The PSA principle stated above, “The need to ensure the safety and security of all persons and property in Ontario” is again emphasized in PSA Section 43 “Criteria for hiring”: “No person shall be appointed as a police officer unless he or she … is physically and mentally able to perform the duties of the position, having regard to his or her own safety and the safety of members of the public.”
Taken together, that principle and Section 43 are not ambiguous. And if the crazy police pursuit policy did not exist, this should be enough to hold police accountable for actions which endanger the public, right? Unfortunately, no, because they protect themselves with Section 50 “Liability for torts.”
Section 50 stipulates that a municipal police services board — not police officers themselves — “is liable in respect of torts committed by members of the police force in the course of their employment.”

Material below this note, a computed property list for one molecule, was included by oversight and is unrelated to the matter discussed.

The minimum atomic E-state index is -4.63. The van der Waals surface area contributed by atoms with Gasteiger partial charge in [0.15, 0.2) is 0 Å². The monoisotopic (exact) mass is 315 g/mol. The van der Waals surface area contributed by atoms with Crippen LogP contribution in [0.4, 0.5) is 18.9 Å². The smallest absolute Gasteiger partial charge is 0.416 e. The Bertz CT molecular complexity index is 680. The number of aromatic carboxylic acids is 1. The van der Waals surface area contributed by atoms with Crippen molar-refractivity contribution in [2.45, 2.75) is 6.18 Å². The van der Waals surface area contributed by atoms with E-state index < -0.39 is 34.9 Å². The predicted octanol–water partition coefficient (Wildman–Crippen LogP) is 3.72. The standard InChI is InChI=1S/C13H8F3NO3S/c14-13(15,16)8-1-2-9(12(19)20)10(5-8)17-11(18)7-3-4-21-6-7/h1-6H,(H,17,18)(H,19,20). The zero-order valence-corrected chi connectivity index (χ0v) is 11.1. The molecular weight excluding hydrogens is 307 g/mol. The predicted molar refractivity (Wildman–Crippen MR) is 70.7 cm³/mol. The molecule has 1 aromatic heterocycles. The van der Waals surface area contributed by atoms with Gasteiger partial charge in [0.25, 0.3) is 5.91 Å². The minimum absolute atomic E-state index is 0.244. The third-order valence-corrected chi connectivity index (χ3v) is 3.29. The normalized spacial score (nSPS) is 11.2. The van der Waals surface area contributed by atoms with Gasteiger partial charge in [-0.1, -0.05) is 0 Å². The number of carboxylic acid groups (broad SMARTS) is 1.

Additionally, “The board may … indemnify a member of the police force for reasonable legal costs incurred … in respect of any other proceeding in which the member’s manner of execution of the duties of his or her employment was an issue, if the member is found to have acted in good faith.” However, “acting in good faith” is a broad concept which, in Canada, as in the US, usually produces immunity for police officers.
As it turns out, the board is not actually liable for any of this because Section 50 further stipulates that “The council is responsible for the liabilities incurred by the board. …” Council means City Council, and we know what that means. Taxpayers are ultimately liable, and the reality is that taxpayers pay a lot of money to settle lawsuits resulting from the indiscretions of police officers.